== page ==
6. Repeat layers until you've topped the lasagna with the final three noodles.
  7. Pour the rest of the sauce on top.
  8. Cover with foil and bake for 25-30 minutes. Slice and enjoy!

 

Pine Nut & Cashew Ravioli with Fresh Mushrooms, Tomatoes & Basil

Pine Nut and Cashew Ravioli with Fresh Mushrooms, Tomatoes and Basil -- Epicurean VeganI’m finally back with a new recipe! As much as I love them, I don’t use pine nuts often because they’re rather pricey, but I picked some up on sale. They add such a decadent flavor to dishes and this is no exception. Combined with cashews, they make an ideal stuffing for ravioli. The fresh veggies on top complete the meal.

INGREDIENTS
Dough
1-1/2 C semolina flour
1/2 C whole wheat pastry flour
1/2 tsp salt
3/4 C warm unsweetened almond milk
1 Tbs olive oil
Filling
1/2 C pine nuts
1 C roasted, unsalted cashews
2 Tbs nutritional yeast
2 Tbs lemon juice
1/2 tsp salt
1/4 tsp black pepper
1 C fresh spinach
Topping
2 Tbs Earth Balance
3 cloves garlic, minced
3 C cremini mushrooms, sliced
2 large tomatoes, diced
1 C fresh basil, chopped
2 Tbs red wine
Salt and pepper

DIRECTIONS
You can soak the nuts for several hours to overnight, or to speed things up, in a medium bowl, pour boiling water over the nuts and let sit for 2 hours. Sometimes, I only soak them for an hour or so; I don’t mind if the filling isn’t perfectly smooth, so it’s up to you. To prepare the dough, whisk together the two flours and the salt. Whisk in the warm almond milk and oil. Sometimes it’s easier to use your hands to combine everything; use what works. Transfer the dough to a very lightly floured surface and knead for 5-7 minutes until the dough is smooth. Cover in plastic wrap and set aside. To make the filling, drain the nuts and add them to a food processor. Process them for about 30 seconds to get them a bit pureed. Add the rest of the ingredients and puree 1-2 minutes until smooth. Set aside.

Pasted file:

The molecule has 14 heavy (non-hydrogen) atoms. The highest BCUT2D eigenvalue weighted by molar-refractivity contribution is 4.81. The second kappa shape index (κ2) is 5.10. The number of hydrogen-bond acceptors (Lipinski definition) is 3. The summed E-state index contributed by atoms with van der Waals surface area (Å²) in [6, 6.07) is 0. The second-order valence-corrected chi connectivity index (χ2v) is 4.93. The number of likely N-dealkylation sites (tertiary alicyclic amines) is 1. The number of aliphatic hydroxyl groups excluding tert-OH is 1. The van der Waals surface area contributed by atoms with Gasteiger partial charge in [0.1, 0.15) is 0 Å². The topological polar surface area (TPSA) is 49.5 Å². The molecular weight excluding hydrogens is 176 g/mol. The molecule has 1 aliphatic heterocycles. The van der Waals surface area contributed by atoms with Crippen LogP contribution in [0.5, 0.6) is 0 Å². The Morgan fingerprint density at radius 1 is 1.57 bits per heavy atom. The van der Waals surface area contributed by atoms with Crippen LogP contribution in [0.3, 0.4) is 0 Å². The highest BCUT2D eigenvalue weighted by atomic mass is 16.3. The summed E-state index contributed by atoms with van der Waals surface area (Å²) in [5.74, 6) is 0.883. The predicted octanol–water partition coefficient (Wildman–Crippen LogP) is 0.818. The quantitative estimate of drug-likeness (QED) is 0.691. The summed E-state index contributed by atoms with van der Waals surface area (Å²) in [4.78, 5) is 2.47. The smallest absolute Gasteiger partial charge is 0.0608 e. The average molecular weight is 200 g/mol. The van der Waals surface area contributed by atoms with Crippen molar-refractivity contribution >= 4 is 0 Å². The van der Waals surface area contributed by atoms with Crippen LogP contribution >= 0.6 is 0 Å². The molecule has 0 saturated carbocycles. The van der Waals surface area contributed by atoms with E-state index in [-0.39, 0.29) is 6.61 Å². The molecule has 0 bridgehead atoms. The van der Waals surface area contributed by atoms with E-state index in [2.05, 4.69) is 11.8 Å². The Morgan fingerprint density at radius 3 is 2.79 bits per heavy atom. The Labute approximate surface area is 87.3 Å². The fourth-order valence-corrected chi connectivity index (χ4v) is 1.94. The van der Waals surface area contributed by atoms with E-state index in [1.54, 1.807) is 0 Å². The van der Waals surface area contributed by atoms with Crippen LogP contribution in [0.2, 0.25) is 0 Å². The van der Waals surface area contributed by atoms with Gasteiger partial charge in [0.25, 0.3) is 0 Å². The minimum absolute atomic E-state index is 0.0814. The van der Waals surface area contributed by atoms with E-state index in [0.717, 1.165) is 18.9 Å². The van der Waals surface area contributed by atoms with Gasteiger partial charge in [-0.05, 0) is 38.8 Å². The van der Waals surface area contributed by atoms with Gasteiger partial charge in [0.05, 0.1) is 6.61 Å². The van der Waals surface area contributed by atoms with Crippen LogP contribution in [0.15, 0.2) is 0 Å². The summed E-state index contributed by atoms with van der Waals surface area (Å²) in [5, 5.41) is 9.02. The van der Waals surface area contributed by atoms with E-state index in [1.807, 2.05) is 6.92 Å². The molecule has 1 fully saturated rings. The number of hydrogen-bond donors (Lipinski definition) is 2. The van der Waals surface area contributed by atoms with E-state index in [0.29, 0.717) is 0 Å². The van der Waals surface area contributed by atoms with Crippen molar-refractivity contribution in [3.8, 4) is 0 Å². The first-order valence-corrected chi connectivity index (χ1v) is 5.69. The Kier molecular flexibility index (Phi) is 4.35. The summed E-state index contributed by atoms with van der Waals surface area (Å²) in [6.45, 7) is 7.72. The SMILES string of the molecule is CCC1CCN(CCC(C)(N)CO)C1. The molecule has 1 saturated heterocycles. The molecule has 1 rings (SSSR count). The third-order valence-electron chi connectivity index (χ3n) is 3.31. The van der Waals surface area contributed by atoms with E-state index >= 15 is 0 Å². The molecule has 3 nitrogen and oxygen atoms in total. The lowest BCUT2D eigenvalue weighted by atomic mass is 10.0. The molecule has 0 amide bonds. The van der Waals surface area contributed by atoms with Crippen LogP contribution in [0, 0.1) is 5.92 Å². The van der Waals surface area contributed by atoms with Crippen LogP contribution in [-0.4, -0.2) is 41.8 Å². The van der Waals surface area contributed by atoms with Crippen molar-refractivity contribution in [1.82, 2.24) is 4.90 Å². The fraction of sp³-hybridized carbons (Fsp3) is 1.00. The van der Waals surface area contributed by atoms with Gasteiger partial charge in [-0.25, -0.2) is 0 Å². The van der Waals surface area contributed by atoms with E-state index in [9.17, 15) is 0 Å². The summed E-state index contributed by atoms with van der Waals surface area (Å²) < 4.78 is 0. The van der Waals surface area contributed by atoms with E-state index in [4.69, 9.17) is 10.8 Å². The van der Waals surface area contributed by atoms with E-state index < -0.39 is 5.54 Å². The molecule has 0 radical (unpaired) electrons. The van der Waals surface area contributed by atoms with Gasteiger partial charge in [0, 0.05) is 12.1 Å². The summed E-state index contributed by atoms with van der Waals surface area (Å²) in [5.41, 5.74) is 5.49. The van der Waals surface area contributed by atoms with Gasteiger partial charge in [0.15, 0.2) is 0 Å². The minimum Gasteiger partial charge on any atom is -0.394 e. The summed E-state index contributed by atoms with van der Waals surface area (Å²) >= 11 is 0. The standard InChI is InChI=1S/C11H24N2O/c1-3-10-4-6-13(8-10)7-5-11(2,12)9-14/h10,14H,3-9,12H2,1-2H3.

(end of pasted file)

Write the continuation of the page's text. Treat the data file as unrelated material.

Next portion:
Pine Nut and Cashew Ravioli with Fresh Mushrooms, Tomatoes and Basil -- Epicurean VeganAs you probably recall, I like to use my pasta maker and a ravioli plate to make raviolis, and I have to say, the process gets easier and quicker each time. I recommend at least getting a ravioli plate—you can find one for under $20 on Amazon.
Pine Nut and Cashew Ravioli with Fresh Mushrooms, Tomatoes and Basil -- Epicurean VeganI ended up with 44 raviolis . . .
Pine Nut and Cashew Ravioli with Fresh Mushrooms, Tomatoes and Basil -- Epicurean VeganI then let them sit for about 20 minutes. Meanwhile, I prepared the topping. In a small bowl, combine the tomatoes and basil; season with salt and pepper. In a medium skillet, heat the Earth Balance and add the garlic. Saute for 3-4 minutes, then add the mushrooms. Cook for two minutes, then add the wine and cook another 2-3 minutes, or until the mushrooms soften. Remove from heat and stir in the tomatoes and basil.
Pine Nut and Cashew Ravioli with Fresh Mushrooms, Tomatoes and Basil -- Epicurean VeganBring a large pot of water to a boil and cook the ravioli (about a dozen at a time) for 3-5 minutes. They will float to the top and puff up a little when they’re ready. I usually serve them as they finish cooking so they stay hot. If you want to cook them all first, I suggest transferring them to a large, oiled baking sheet. Otherwise, they’ll stick together. Serve with a scoop or two of the fresh topping and enjoy!